COMMENT: Tackling Ukraine’s health crisis requires emergency reforms

COMMENT: Tackling Ukraine’s health crisis requires emergency reforms
Ukraine’s American-born health minister Ulana Suprun has been battling to implement a comprehensive reform of Ukraine's health care system
By bne IntelliNews July 30, 2019

Volodymyr Zelensky realizes his country faces daunting challenges in the health sector. When the Ukrainian president’s campaign promised improved hospitals, increased doctor pay, free medical exams, and healthier lifestyles, it was not pandering but instead putting forward an earnest platform for fixing Ukraine’s health services.

Now that it has secured a historic victory in Ukraine’s parliamentary elections, Zelensky’s government needs to bolster its actions to address these crises. Ukraine is dealing with a multiyear measles outbreak, as well as the second largest HIV epidemic in Eastern Europe and Central Asia. Even if Zelensky manages to address these issues, the long-term impact of chronic diseases caused by smoking (and emerging trends like e-cigarettes) could ultimately undermine his work.

With comprehensive and holistic reforms, Ukraine’s new president could demonstrate how a transparent, democratic system can succeed at the heart of the former Soviet bloc, offering a powerful rebuttal to Vladimir Putin’s narrative surrounding the supposed impotence of liberal democracies.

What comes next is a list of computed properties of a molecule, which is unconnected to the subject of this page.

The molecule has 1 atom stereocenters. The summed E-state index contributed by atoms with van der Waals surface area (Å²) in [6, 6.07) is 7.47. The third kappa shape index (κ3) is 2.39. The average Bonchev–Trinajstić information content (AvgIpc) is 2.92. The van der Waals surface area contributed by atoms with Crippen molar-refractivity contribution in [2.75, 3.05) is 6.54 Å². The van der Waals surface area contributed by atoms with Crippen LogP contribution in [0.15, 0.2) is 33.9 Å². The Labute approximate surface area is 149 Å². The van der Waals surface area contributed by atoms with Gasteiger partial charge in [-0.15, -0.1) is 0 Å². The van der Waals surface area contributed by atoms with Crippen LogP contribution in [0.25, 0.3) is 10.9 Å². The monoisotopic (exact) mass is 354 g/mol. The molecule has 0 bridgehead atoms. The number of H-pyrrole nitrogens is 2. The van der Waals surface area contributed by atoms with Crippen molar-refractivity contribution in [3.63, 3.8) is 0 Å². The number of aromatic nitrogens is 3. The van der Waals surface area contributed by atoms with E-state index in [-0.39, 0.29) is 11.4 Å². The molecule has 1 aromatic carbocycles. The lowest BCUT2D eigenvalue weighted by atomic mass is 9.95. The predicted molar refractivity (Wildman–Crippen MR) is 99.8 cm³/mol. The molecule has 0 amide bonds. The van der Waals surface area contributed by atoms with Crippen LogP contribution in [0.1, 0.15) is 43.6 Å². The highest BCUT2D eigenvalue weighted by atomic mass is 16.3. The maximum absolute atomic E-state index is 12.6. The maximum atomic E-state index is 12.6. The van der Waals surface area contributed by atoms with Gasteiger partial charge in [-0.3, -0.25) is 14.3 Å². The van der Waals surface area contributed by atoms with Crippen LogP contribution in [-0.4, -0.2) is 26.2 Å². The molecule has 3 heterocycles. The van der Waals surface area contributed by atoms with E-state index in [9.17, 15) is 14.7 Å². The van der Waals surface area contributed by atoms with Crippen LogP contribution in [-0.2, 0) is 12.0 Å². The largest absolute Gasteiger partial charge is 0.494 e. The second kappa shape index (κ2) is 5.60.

Corruption and entrenched interests at the heart of the system

As a health inspector in an Eastern European country explained to me, the region is set for a full-fledged healthcare disaster, with consequences for both demographics and global competitiveness. Low salaries for physicians drive “brain drain” and corruption, while poor policy choices prevent the modernization of regional healthcare systems. Bribery and corruption create a strong social divide, wherein the poor suffer and the rich can travel abroad to receive quality healthcare not available at home. Powerful entrenched interests in Ukraine have used their clout to stymie overdue change.

 

Ukraine’s American-born health minister Ulana Suprun, in office in 2016, has run up against those entrenched elites in challenging this corruption and making Ukraine healthy again. The low salaries of medical doctors mean it is “not uncommon” for patients to have to bribe them for better treatment. Insufficient pay also drives the country’s most competent physicians abroad. In Central and Eastern Europe, Ukraine ranks second-to-last in The Lancet‘s Healthcare Access and Quality Index. To convince the public his promises are genuine, Zelensky must address these divides and the corruption which drives them.

Disinformation driving infectious disease outbreaks

Indeed, corruption in the Ukrainian health sector is a matter of life and death. The culture of mistrust has dire implications for Ukraine’s responses to contagious disease outbreaks. The country has proven especially susceptible to disinformation regarding vaccines; the World Health Organisation (WHO) ranked Ukraine in a global top ten of countries with the largest rates of unvaccinated children, compounded by an epidemic of faked vaccination certificates.

That explains why Ukraine has been unable to corral a multiyear measles outbreak, with 54,000 cases last year and 35,000 new cases in the first three months of 2019. It also plays into Ukraine’s HIV infection rate, the second highest in Europe. Without restored public trust, Zelensky and his team will not be able to combat the disinformation – frequently spread by Russia-linked accounts – driving these high rates of infection.

Creeping, chronic dangers: tobacco and e-cigarettes